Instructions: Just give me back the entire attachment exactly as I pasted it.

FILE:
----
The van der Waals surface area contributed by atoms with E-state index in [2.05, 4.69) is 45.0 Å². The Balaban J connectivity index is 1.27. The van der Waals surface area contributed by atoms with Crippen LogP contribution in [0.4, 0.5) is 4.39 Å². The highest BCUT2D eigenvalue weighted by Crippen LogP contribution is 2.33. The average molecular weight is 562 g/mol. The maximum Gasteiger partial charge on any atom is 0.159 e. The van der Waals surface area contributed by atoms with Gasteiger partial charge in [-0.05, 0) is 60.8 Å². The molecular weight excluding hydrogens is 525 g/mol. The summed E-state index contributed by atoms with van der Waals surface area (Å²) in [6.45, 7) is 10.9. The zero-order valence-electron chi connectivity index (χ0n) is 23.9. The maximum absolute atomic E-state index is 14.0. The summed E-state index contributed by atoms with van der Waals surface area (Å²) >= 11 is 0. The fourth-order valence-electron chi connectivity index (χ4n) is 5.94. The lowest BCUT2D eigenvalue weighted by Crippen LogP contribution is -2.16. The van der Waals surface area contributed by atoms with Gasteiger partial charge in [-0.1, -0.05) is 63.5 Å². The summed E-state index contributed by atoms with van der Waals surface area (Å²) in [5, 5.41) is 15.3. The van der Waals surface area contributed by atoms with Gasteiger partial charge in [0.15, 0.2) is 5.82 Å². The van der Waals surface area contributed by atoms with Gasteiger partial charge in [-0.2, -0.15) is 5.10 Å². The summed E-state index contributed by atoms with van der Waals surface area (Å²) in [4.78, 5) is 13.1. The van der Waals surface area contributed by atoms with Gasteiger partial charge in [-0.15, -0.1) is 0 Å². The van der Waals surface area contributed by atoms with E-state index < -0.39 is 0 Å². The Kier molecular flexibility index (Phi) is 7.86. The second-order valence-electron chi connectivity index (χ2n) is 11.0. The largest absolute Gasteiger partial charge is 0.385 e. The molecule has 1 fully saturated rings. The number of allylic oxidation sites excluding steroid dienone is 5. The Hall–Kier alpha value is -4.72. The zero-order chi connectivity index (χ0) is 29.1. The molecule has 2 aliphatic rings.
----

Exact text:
The van der Waals surface area contributed by atoms with E-state index in [2.05, 4.69) is 45.0 Å². The Balaban J connectivity index is 1.27. The van der Waals surface area contributed by atoms with Crippen LogP contribution in [0.4, 0.5) is 4.39 Å². The highest BCUT2D eigenvalue weighted by Crippen LogP contribution is 2.33. The average molecular weight is 562 g/mol. The maximum Gasteiger partial charge on any atom is 0.159 e. The van der Waals surface area contributed by atoms with Gasteiger partial charge in [-0.05, 0) is 60.8 Å². The molecular weight excluding hydrogens is 525 g/mol. The summed E-state index contributed by atoms with van der Waals surface area (Å²) in [6.45, 7) is 10.9. The zero-order valence-electron chi connectivity index (χ0n) is 23.9. The maximum absolute atomic E-state index is 14.0. The summed E-state index contributed by atoms with van der Waals surface area (Å²) >= 11 is 0. The fourth-order valence-electron chi connectivity index (χ4n) is 5.94. The lowest BCUT2D eigenvalue weighted by Crippen LogP contribution is -2.16. The van der Waals surface area contributed by atoms with Gasteiger partial charge in [-0.1, -0.05) is 63.5 Å². The summed E-state index contributed by atoms with van der Waals surface area (Å²) in [5, 5.41) is 15.3. The van der Waals surface area contributed by atoms with Gasteiger partial charge in [0.15, 0.2) is 5.82 Å². The van der Waals surface area contributed by atoms with Gasteiger partial charge in [-0.2, -0.15) is 5.10 Å². The summed E-state index contributed by atoms with van der Waals surface area (Å²) in [4.78, 5) is 13.1. The van der Waals surface area contributed by atoms with Gasteiger partial charge in [-0.15, -0.1) is 0 Å². The van der Waals surface area contributed by atoms with E-state index < -0.39 is 0 Å². The Kier molecular flexibility index (Phi) is 7.86. The second-order valence-electron chi connectivity index (χ2n) is 11.0. The largest absolute Gasteiger partial charge is 0.385 e. The molecule has 1 fully saturated rings. The number of allylic oxidation sites excluding steroid dienone is 5. The Hall–Kier alpha value is -4.72. The zero-order chi connectivity index (χ0) is 29.1. The molecule has 2 aliphatic rings.